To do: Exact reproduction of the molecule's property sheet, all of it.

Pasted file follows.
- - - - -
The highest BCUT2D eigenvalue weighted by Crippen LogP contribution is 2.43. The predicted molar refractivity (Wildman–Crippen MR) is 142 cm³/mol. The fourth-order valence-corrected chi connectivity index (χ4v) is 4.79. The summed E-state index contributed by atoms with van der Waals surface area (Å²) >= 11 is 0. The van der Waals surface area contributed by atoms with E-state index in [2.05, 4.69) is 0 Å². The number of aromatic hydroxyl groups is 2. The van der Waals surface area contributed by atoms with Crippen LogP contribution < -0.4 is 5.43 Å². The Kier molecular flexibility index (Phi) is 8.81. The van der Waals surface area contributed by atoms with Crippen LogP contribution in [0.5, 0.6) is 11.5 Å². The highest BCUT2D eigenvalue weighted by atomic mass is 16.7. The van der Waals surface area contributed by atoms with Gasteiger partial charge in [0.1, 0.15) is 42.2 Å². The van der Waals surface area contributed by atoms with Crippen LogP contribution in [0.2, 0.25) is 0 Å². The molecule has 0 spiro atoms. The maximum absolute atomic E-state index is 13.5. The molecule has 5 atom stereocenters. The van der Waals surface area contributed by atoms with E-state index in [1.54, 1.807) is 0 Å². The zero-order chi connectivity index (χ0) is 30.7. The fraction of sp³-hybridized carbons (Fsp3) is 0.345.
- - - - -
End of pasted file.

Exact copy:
The highest BCUT2D eigenvalue weighted by Crippen LogP contribution is 2.43. The predicted molar refractivity (Wildman–Crippen MR) is 142 cm³/mol. The fourth-order valence-corrected chi connectivity index (χ4v) is 4.79. The summed E-state index contributed by atoms with van der Waals surface area (Å²) >= 11 is 0. The van der Waals surface area contributed by atoms with E-state index in [2.05, 4.69) is 0 Å². The number of aromatic hydroxyl groups is 2. The van der Waals surface area contributed by atoms with Crippen LogP contribution < -0.4 is 5.43 Å². The Kier molecular flexibility index (Phi) is 8.81. The van der Waals surface area contributed by atoms with Crippen LogP contribution in [0.5, 0.6) is 11.5 Å². The highest BCUT2D eigenvalue weighted by atomic mass is 16.7. The van der Waals surface area contributed by atoms with Gasteiger partial charge in [0.1, 0.15) is 42.2 Å². The van der Waals surface area contributed by atoms with Crippen LogP contribution in [0.2, 0.25) is 0 Å². The molecule has 0 spiro atoms. The maximum absolute atomic E-state index is 13.5. The molecule has 5 atom stereocenters. The van der Waals surface area contributed by atoms with E-state index in [1.54, 1.807) is 0 Å². The zero-order chi connectivity index (χ0) is 30.7. The fraction of sp³-hybridized carbons (Fsp3) is 0.345.